Volga river guide

More than just a river, the Volga is the lifeblood of Russia

Stretching for over 2000 miles, the great Volga is the longest river on the European continent

Flowing from the rural foothills of central Russia to its mouth on the Caspian Sea. The literal and symbolic lifeblood of Russia, the Volga has been an instrumental part of local life for thousands of years, and has inspired artists, writers and cultural movements for generations, leading to it being affectionately titled the ‘Mother Volga’.

Here, we’ll be exploring the mighty course of the Volga, from its source in the Russian heartland to its end at the Caspian Sea. Discover the highlights of this majestic waterway, and the encounters you can look forward to as part of a Volga river cruise from Emerald Waterways.

An introduction to the Mother Volga

volga river architecture

The Volga’s journey begins in the Valdai Hills, an upland region to the north east of Moscow. From here, it cuts a course east, passing close to the Russian capital before flowing through the historic cities of Yaroslavl and Nizhny Novgorod – famous strongholds for Russia’s ancient tsars.

Winding eastward, the Volga reaches the city of Kazan, one of the most powerful and ancient cities of the motherland. Capital of the Republic of Tatarstan, Kazan is renowned for its ancient sacred sites, domed Islamic vestiges and the powerful Kazan Kremlin – a UNESCO World Heritage Site of captivating architectural splendour.

From Kazan, the Volga veers south, its course set to the Caspian Sea. Flowing through a handful of Russia’s ancient frontier cities, the Volga eventually reaches Volgograd, the last urban centre on its course. Formerly known as Stalingrad, Volgograd is revered for its poignant WWII heritage, as it is among the most devastated of all Russian cities during the war. The Battle of Stalingrad is commemorated by The Motherland Calls, Europe’s largest statue and one of Russia’s most important symbols.

The Volga River enters the northernmost tip of the Caspian Sea, its delta system comprising of hundreds of narrow channels which lie 28 metres below sea level. This connection to the Caspian has, over the centuries, proved one of Russia’s most significant and influential trade links, affording passage to the instrumental east-west trade route of the Great Silk Road.

For centuries, Russia’s leaders, both imperial and communist, have sought to exploit the passage of the Volga. This has led to the creation of a vast network of canals which link the river and its tributaries to other Russian waterways, including the Neva River, which flows from Lake Ladoga to Saint Petersburg on the Gulf of Finland, and the Moskva River, which cuts through the heart of the Russian capital. Such links have made the Volga Delta one of the most well-connected river basins on Earth – facilitating simple passage from Saint Petersburg to Moscow, and on to the shores of the Caspian.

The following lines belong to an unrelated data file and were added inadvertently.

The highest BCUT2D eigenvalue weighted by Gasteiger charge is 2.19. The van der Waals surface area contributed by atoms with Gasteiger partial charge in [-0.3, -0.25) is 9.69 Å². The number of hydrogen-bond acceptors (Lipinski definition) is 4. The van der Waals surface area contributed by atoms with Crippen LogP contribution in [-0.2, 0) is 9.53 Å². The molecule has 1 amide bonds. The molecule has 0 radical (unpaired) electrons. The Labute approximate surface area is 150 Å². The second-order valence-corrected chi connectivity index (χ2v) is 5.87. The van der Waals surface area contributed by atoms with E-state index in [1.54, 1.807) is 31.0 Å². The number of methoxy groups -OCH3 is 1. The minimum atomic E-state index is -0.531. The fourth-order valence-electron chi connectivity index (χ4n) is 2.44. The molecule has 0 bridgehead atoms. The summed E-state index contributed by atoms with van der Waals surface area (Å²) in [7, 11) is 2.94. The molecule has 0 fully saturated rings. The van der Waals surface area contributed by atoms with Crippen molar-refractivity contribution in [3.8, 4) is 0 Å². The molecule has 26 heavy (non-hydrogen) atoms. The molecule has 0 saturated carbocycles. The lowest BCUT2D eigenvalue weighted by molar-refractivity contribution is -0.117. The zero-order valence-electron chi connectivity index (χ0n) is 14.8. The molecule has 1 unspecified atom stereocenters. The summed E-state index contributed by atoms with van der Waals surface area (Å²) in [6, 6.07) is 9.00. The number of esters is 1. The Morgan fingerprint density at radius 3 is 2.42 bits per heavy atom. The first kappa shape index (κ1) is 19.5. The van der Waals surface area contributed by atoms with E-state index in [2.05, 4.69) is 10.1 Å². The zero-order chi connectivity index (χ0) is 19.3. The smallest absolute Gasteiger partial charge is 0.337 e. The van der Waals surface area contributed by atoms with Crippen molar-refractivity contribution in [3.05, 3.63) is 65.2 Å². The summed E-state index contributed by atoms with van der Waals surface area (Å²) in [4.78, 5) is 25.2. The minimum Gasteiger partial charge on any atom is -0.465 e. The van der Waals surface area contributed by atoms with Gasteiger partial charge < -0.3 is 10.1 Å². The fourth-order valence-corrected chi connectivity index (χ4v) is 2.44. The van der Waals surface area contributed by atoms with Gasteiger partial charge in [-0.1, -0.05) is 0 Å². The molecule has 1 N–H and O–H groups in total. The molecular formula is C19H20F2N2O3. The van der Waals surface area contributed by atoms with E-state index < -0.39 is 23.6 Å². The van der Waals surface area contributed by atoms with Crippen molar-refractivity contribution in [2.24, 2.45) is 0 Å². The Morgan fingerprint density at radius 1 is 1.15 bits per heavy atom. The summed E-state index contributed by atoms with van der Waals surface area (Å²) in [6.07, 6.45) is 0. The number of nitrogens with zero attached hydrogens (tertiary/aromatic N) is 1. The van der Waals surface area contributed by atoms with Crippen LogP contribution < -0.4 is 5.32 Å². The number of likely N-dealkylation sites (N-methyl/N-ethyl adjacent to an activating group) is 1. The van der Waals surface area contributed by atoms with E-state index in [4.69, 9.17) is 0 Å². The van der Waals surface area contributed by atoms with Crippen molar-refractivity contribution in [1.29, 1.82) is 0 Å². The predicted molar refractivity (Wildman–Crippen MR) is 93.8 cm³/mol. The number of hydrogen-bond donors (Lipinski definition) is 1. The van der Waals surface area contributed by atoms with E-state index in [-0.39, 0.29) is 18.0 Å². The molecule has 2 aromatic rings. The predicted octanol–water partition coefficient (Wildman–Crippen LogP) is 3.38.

Not only is the Volga impressive in length, but also in scale. Along its route lie some of the largest lakes on the continent, the greatest of which could be described as inland seas. While some of these water bodies are natural, others are manmade, the outcome of centuries of rerouting and damming of the river’s course.

From art and music to literature and folklore, the Volga has influenced many aspects of Russian culture, mythology and tradition. Located entirely within the Russian Federation, Mother Volga is viewed as the lifeblood of the nation, and this collective love and appreciation for the river is tangible along its course.

Highlights on the Volga river

At Emerald Waterways, our Russian Waterways river cruise itinerary focuses on the Upper Volga, making use of the Volga-Baltic Waterway to transport our guests from Saint Petersburg to Moscow via the Volga’s extensive river basin. Travelling on-board the MS Nizhny Novgorod, you’ll experience the elegance of Saint Petersburg and the grandeur of Lake Onega, before travelling southeast to explore the cultural highlights of Goritsy, Yaroslavl and Moscow.

Take a closer look at some of the highlights of our Russian river cruise itinerary below.

St Petersburg

st petersburg image

Billed as one of Europe’s most beautiful cities, Saint Petersburg is Russia’s elegant and commanding second city. Built from the ground up by Peter the Great in the 18th century, Saint Petersburg stands as testament to Russia’s imperial past, its palaces, mansions and parks designated UNESCO World Heritage Site status for their architectural splendour and indelible cultural value.

The highlights of Saint Petersburg

• Visit the spectacular Hermitage, one of the world’s largest art museums, which is housed in Saint Petersburg’s beautiful Winter Palace.

• Marvel at the Church of the Saviour on Spilled Blood, whose ornate domes and exquisite medieval Russian architecture make it one of the great highlights of a Volga River cruise.